If you come here expecting to hear only good about RDF or any of it’s vocabularies and associated technologies, then you will be disappointed.
The new specifications for RDF, the model and its serialization syntax, are barely out of the gate, and if you think that now we should be nothing but complimentary about it — to give the growing baby a chance to stand on its own feet — then you’re going to be disappointed in what I’ll write here.
I am a huge fan of RDF, and because of this, I want it to be the best. This means I want it to be strong enough that it doesn’t need my ‘protection’ to be successful. I don’t want to have to defend RDF — I want its defense to be self-evident to all but the most determinedly blind opponents.
If the only people who criticize RDF are those who hate it, then the model, the associated syntax, and the tools based on it are never going to become tempered, to become strong — to improve, to grow, and to mature. All that will happen is that a shell of defensiveness will grow around it, prickly as a pissed off porcupine and once this occurs, the technology will never be able to make it on its own. Too many politics, too much religion holding it down.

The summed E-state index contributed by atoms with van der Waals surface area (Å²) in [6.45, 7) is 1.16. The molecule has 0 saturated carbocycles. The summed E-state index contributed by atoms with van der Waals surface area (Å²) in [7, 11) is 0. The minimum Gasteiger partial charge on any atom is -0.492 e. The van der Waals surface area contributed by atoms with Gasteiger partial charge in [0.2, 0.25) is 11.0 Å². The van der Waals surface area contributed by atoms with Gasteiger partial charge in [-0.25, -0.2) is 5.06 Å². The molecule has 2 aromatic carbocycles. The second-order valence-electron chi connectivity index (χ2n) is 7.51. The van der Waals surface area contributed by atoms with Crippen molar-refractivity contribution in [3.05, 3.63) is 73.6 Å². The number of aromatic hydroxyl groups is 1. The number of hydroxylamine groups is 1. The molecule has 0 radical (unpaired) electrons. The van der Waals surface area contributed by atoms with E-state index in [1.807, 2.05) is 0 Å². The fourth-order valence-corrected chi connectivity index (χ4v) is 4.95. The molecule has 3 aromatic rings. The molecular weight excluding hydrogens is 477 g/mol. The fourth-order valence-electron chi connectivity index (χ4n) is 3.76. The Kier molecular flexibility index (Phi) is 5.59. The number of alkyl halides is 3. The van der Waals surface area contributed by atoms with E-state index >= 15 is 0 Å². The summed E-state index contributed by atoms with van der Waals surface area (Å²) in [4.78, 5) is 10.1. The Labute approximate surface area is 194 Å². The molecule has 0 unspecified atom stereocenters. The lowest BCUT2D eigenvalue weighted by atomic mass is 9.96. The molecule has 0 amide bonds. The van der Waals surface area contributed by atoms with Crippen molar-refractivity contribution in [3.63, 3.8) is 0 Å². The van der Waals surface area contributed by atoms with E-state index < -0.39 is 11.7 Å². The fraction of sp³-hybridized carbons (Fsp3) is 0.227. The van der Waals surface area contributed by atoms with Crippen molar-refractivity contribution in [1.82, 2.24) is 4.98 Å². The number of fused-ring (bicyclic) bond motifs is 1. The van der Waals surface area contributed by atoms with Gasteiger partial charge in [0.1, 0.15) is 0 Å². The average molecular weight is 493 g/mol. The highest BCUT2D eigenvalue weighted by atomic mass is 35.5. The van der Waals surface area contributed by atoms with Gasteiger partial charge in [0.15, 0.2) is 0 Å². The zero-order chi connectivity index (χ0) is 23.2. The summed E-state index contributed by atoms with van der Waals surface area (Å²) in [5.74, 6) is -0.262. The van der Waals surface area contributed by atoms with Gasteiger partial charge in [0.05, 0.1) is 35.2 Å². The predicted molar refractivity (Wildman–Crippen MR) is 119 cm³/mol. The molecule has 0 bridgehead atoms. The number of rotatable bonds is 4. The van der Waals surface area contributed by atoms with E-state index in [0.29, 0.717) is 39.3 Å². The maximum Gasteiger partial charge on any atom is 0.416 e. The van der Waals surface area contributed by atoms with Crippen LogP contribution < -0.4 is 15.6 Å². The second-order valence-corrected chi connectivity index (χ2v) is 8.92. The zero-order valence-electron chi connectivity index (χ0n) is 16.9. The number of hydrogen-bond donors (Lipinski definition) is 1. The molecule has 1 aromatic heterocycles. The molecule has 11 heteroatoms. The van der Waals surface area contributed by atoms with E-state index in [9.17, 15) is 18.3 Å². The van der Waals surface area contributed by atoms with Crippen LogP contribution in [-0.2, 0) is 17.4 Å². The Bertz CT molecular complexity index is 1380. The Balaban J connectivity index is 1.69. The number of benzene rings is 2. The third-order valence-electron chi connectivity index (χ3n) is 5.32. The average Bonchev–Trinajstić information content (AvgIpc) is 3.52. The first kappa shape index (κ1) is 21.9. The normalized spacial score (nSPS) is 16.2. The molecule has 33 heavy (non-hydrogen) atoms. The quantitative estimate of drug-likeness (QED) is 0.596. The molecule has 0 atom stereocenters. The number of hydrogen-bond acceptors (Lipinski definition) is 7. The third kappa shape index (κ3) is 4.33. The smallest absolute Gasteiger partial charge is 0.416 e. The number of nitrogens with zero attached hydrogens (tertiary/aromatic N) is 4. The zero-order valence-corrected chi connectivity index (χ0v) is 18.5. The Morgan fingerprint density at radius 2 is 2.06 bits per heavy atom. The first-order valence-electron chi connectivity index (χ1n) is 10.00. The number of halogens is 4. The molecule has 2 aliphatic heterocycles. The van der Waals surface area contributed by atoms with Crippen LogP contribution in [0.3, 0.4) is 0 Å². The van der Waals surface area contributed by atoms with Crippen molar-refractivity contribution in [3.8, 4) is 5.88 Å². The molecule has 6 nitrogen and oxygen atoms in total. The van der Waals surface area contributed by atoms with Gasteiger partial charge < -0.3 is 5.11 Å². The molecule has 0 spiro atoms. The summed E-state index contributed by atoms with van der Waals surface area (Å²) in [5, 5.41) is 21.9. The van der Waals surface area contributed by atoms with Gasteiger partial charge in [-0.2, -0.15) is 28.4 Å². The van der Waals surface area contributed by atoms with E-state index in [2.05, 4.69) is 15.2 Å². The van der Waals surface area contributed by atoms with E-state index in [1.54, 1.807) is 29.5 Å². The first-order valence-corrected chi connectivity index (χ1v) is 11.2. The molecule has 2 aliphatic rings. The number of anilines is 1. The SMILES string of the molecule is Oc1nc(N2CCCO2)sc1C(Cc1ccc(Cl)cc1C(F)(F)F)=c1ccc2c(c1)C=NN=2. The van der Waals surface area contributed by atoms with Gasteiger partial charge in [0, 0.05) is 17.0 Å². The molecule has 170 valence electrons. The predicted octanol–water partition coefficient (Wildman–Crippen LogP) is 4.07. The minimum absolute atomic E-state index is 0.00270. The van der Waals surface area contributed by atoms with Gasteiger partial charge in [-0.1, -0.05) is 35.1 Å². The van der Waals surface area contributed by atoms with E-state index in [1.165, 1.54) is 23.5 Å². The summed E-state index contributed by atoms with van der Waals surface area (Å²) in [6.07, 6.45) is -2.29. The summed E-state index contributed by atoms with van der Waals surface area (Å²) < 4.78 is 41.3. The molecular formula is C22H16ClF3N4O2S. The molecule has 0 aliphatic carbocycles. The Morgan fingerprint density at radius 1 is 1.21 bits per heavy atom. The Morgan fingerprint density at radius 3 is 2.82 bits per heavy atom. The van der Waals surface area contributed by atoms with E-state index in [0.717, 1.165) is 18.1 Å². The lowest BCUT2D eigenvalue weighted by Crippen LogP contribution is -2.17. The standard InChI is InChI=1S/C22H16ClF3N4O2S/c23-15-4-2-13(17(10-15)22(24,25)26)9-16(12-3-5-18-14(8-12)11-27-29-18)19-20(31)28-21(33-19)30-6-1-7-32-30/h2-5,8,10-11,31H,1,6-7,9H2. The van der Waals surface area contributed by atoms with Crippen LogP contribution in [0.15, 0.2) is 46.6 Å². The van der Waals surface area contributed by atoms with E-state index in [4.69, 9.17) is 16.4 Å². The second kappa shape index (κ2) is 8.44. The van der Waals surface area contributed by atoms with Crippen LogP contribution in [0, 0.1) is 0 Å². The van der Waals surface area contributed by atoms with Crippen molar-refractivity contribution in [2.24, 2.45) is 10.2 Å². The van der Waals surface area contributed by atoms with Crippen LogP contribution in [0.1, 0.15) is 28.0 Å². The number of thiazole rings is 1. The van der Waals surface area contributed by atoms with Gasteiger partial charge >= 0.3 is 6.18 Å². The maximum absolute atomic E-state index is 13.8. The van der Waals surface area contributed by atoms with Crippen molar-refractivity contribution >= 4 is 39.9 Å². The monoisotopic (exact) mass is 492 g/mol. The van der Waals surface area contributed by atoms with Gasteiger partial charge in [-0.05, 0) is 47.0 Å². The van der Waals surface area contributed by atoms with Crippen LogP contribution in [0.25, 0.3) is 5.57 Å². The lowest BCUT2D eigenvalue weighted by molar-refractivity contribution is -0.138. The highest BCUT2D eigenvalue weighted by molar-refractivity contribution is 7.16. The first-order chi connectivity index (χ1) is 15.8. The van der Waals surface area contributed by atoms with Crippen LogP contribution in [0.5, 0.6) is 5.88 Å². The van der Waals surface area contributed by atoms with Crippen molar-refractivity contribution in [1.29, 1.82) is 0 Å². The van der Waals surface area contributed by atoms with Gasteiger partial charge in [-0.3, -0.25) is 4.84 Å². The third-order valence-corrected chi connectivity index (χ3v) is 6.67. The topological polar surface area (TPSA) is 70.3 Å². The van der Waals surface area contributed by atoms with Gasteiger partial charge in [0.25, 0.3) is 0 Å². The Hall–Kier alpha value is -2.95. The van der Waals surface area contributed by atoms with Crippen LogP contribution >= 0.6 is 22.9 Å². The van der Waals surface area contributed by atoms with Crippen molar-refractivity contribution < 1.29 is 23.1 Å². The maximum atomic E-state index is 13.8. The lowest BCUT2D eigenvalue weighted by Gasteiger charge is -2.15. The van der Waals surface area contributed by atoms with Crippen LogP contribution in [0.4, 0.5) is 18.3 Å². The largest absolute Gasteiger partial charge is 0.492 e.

RDF and the associated tools, the Semantic Web platform for which it was groomed, and yes, even the fans of RDF, need to look closely and critically at all we do with this technology and expect the best from our efforts. More, we must not hesitate to say, “This isn’t working, that could be better” and question decisions and implementations, assumptions, and givens. Most of all we must question assumptions and givens.
Other internet technology supporters have gone through this critical self-analysis period, including those who support HTML, XML, web services, DNS, and so on. Each technology has come away better for this effort.
No, if you come here only expecting to hear a Greek Chorus in praise of RDF, the current and future efforts, the tools and the technologies, you’ll be disappointed. But if you come here with an open mind and realistic expectations, I think you’ll be satisfied. At a minimum, you won’t be surprised.